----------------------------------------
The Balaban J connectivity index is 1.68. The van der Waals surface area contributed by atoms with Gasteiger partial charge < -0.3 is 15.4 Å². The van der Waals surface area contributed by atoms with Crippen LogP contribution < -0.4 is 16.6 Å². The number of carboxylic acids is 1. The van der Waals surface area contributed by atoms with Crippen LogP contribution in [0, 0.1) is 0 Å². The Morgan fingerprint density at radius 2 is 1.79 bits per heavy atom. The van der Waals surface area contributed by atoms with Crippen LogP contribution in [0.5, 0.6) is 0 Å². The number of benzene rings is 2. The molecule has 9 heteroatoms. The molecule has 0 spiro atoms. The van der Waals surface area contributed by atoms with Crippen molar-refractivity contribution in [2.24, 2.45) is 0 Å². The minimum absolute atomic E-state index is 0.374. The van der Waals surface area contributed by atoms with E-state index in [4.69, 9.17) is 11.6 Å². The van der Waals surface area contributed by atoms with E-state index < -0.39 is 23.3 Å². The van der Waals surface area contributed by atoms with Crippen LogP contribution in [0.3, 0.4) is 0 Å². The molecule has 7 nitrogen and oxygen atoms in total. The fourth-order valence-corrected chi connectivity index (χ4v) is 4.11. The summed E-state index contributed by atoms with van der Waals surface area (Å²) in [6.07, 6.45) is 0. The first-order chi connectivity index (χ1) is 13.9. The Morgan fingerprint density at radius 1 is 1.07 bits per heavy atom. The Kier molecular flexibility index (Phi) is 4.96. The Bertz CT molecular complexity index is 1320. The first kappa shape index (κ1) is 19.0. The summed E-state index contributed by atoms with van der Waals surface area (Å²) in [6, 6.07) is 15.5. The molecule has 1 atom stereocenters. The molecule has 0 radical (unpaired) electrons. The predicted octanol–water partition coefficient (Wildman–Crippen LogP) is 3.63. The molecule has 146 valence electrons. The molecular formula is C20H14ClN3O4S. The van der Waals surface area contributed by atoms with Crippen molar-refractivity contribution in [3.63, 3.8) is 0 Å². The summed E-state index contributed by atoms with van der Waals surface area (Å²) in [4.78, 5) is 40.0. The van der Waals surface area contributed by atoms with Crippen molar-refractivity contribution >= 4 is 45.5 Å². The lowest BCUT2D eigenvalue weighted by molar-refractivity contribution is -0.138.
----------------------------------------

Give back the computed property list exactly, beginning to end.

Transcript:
The Balaban J connectivity index is 1.68. The van der Waals surface area contributed by atoms with Gasteiger partial charge < -0.3 is 15.4 Å². The van der Waals surface area contributed by atoms with Crippen LogP contribution < -0.4 is 16.6 Å². The number of carboxylic acids is 1. The van der Waals surface area contributed by atoms with Crippen LogP contribution in [0, 0.1) is 0 Å². The Morgan fingerprint density at radius 2 is 1.79 bits per heavy atom. The van der Waals surface area contributed by atoms with Crippen LogP contribution in [0.5, 0.6) is 0 Å². The number of benzene rings is 2. The molecule has 9 heteroatoms. The molecule has 0 spiro atoms. The van der Waals surface area contributed by atoms with Crippen molar-refractivity contribution in [2.24, 2.45) is 0 Å². The minimum absolute atomic E-state index is 0.374. The van der Waals surface area contributed by atoms with E-state index in [4.69, 9.17) is 11.6 Å². The van der Waals surface area contributed by atoms with E-state index < -0.39 is 23.3 Å². The van der Waals surface area contributed by atoms with Crippen LogP contribution in [0.3, 0.4) is 0 Å². The molecule has 7 nitrogen and oxygen atoms in total. The fourth-order valence-corrected chi connectivity index (χ4v) is 4.11. The summed E-state index contributed by atoms with van der Waals surface area (Å²) in [6.07, 6.45) is 0. The first-order chi connectivity index (χ1) is 13.9. The Morgan fingerprint density at radius 1 is 1.07 bits per heavy atom. The Kier molecular flexibility index (Phi) is 4.96. The Bertz CT molecular complexity index is 1320. The first kappa shape index (κ1) is 19.0. The summed E-state index contributed by atoms with van der Waals surface area (Å²) in [6, 6.07) is 15.5. The molecule has 1 atom stereocenters. The molecule has 0 radical (unpaired) electrons. The predicted octanol–water partition coefficient (Wildman–Crippen LogP) is 3.63. The molecule has 146 valence electrons. The molecular formula is C20H14ClN3O4S. The van der Waals surface area contributed by atoms with Crippen molar-refractivity contribution in [3.63, 3.8) is 0 Å². The summed E-state index contributed by atoms with van der Waals surface area (Å²) in [4.78, 5) is 40.0. The van der Waals surface area contributed by atoms with Crippen molar-refractivity contribution >= 4 is 45.5 Å². The lowest BCUT2D eigenvalue weighted by molar-refractivity contribution is -0.138.